Richard Branson, the business icon and entrepreneur extraordinaire is back on the bookshelves with another autobiography, “Finding My Virginity,” which, um, bookends a shelf of previous autobiographies like, “Like a Virgin,” The Virgin Way,” and “Losing my Virginity.” Branson’s appropriation of virginity was mildly shocking once but in these times, it serves well to describe a man who admittedly knew very little about many of the endeavors he embarked upon but who also proved to be a remarkably quick study on the way to amassing a fortune estimated at $6 billion at one point.
“You can only lose your virginity once.” he writes in the prologue. “But in every aspect of my life—building businesses, raising my family, embarking upon adventures—I try to do things for the first time every day.” In other words, he is a serial virginity loser, which helps explain his success.
Branson’s daring, impulsivity and ability to take a hit and keep on functioning have made him a legend, a fortune, and at least once saved his life but as is often true of the great ones it’s the failures that tell much more. For instance, there was a New Yorker article a few years back that described his death defying attempts (yes there was more than one) to circumnavigate the earth in a helium balloon. The first attempts ended in oceans and with introductions to some very nice navy and coast guard types but the attempt that sticks is the one that made it, naturally.
But there was a more harrowing experience in which Branson and his wife were sailing in the Caribbean with another couple when the boat’s mast broke. They were by Branson’s estimate miles from land and the foursome had to decide whether to stay with the wreck or swim. Branson and his wife didn’t think twice and made a swim for it. The other couple was never heard from again. It could have easily gone the other way, but it didn’t.
Closer to the present, I started following Branson’s career in earnest about ten years ago when he offered a prize of $25 million of his own money for a method that in prototype could absorb one billion tons of CO2 from the atmosphere per year for ten successive years and keep it out. Branson’s thinking was that such a demonstration would likely scale up to a level sufficient to help ease the planet’s problem with carbon pollution. As an owner of airlines he felt some responsibility for finding a solution.
Naturally, there was news coverage. In my book, “The Age of Sustainability” I quote headlines in the New York Times including, “A Cool $25 Million for a Climate Backup Plan,” in the Science Times section on February 13, 2007, above a story by John Tierney. Referring to global warming at that announcement, Branson said, “Man created the problem, therefore man should solve the problem.”
No matter that what Branson wanted was a way to un-smoke a cigarette, he compared his Virgin Earth Challenge to the quest to discover a method for determining longitude at sea which was inspired by the 1714 Longitude Act of the British Parliament.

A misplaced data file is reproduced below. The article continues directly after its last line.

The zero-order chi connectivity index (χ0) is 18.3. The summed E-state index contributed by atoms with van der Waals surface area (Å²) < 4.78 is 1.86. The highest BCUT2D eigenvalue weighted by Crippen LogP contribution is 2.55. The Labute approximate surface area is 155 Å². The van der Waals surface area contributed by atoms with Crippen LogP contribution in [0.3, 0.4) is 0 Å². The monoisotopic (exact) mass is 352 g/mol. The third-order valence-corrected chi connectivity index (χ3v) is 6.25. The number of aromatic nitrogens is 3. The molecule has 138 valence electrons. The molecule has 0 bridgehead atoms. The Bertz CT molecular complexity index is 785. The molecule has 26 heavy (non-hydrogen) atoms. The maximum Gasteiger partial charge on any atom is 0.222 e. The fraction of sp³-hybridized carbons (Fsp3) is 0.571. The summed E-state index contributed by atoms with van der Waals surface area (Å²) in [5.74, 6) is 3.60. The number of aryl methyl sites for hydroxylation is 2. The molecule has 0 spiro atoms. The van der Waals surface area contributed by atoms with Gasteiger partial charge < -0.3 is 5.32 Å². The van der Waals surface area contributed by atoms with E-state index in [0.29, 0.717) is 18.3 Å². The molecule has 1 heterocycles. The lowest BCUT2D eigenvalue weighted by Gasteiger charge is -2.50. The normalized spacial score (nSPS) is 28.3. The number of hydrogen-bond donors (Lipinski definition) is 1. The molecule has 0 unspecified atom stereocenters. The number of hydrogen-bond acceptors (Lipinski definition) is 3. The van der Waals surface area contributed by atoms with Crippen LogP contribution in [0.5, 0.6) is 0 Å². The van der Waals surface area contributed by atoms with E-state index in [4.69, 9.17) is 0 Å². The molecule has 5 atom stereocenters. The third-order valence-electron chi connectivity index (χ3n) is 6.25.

But four years later another Times story, “Cash Prize for Environmental Help Goes Unawarded,” told a very different tale. Branson and his team had reviewed more than 2,600 challenge submissions and found none of them worthy. What happened in the intervening four years is a lesson in large-scale research, development, international cooperation, invention, and expectation setting. In short, Branson’s discovery that at least some of the solutions required tampering with earth’s natural systems, and violated various international treaties poured cold water on the effort. Then too, many of the solutions simply didn’t work for various reasons. Solving the problem would require international cooperation at the level of nation states, an area where Branson’s expertise was, and still is, virginal.
Today the Virgin Earth Challenge is in a state of suspended animation, no prize has been awarded but people are definitely working on projects and no one is very concerned. After all, solving the longitude problem took up most of the 18th century and the productive lives of those who chased the dream which culminated when a self-taught clock maker, John Harrison, produced the first true marine chronometer which enabled mariners to compare the time at a home port (later the prime meridian at Greenwich, UK) with the local time derived from celestial observations. After that, a simple calculation could tell you where you were.
In all of this Branson has played the role of catalyst providing capital but also, and more importantly, vision and encouragement derived from a belief that problems have solutions. In essence this divides the world into two camps engineers who can figure out solutions to problems, and those who dream quixotically of doing the impossible, like repealing the law of gravity. Branson is many things but he is not, contrary to the image, quixotic.
Automation has a habit of killing jobs and this has been true since the Industrial Revolution though it seems like we’re discovering this truth all over again. We easily forget when we only focus on the job creation aspects of automation and that usually gets us in trouble.
Since the IR there have been five distinct economic waves lasting between 50 and 60 years. These waves have been named after the late Russian economist Nicolai Kondratiev and are now referred to as K-waves or the Kondratiev Cycle. With an economic cycle this long very few people alive and working remember the last transition so of course it feels new.
The first Industrial Revolution revolved around water wheels and later steam power, iron, and textiles; it gave way to an age of steel and heavy engineering; then petroleum, electricity, cars, and mass production; today we live in an era of information and telecommunications. I estimate this era began around 1970 so it’s getting long in the tooth.